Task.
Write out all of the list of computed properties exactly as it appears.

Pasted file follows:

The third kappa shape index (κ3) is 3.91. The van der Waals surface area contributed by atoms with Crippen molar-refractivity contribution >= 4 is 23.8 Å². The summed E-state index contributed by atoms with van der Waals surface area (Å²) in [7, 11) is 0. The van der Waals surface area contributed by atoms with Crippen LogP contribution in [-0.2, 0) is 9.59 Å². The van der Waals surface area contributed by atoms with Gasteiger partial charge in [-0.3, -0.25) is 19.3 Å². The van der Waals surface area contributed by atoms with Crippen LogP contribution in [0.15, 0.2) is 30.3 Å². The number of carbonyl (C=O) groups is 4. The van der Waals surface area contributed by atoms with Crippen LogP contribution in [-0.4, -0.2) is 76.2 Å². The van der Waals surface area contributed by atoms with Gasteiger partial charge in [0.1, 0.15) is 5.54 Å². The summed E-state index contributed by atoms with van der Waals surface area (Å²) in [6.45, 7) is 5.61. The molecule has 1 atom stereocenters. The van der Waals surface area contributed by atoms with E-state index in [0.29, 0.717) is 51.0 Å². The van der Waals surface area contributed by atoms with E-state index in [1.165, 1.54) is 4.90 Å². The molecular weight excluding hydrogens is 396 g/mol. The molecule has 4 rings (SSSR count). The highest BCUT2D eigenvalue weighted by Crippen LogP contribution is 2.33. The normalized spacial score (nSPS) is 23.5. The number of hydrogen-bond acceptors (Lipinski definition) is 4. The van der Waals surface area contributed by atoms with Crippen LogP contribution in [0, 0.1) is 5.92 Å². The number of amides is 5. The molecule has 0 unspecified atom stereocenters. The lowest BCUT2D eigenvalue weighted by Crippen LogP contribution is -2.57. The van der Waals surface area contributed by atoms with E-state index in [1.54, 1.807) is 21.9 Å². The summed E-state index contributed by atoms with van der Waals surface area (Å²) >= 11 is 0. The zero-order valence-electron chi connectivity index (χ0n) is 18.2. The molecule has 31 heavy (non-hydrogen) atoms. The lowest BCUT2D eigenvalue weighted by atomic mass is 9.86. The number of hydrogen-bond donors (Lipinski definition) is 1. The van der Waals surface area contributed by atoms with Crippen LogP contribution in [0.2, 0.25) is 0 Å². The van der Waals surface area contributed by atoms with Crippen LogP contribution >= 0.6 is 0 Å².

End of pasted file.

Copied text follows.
The third kappa shape index (κ3) is 3.91. The van der Waals surface area contributed by atoms with Crippen molar-refractivity contribution >= 4 is 23.8 Å². The summed E-state index contributed by atoms with van der Waals surface area (Å²) in [7, 11) is 0. The van der Waals surface area contributed by atoms with Crippen LogP contribution in [-0.2, 0) is 9.59 Å². The van der Waals surface area contributed by atoms with Gasteiger partial charge in [-0.3, -0.25) is 19.3 Å². The van der Waals surface area contributed by atoms with Crippen LogP contribution in [0.15, 0.2) is 30.3 Å². The number of carbonyl (C=O) groups is 4. The van der Waals surface area contributed by atoms with Crippen LogP contribution in [-0.4, -0.2) is 76.2 Å². The van der Waals surface area contributed by atoms with Gasteiger partial charge in [0.1, 0.15) is 5.54 Å². The summed E-state index contributed by atoms with van der Waals surface area (Å²) in [6.45, 7) is 5.61. The molecule has 1 atom stereocenters. The van der Waals surface area contributed by atoms with E-state index in [0.29, 0.717) is 51.0 Å². The van der Waals surface area contributed by atoms with E-state index in [1.165, 1.54) is 4.90 Å². The molecular weight excluding hydrogens is 396 g/mol. The molecule has 4 rings (SSSR count). The highest BCUT2D eigenvalue weighted by Crippen LogP contribution is 2.33. The normalized spacial score (nSPS) is 23.5. The number of hydrogen-bond acceptors (Lipinski definition) is 4. The van der Waals surface area contributed by atoms with Crippen LogP contribution in [0, 0.1) is 5.92 Å². The number of amides is 5. The molecule has 0 unspecified atom stereocenters. The lowest BCUT2D eigenvalue weighted by Crippen LogP contribution is -2.57. The van der Waals surface area contributed by atoms with E-state index in [1.54, 1.807) is 21.9 Å². The summed E-state index contributed by atoms with van der Waals surface area (Å²) >= 11 is 0. The zero-order valence-electron chi connectivity index (χ0n) is 18.2. The molecule has 31 heavy (non-hydrogen) atoms. The lowest BCUT2D eigenvalue weighted by atomic mass is 9.86. The number of hydrogen-bond donors (Lipinski definition) is 1. The van der Waals surface area contributed by atoms with Crippen LogP contribution in [0.2, 0.25) is 0 Å². The van der Waals surface area contributed by atoms with Crippen LogP contribution >= 0.6 is 0 Å².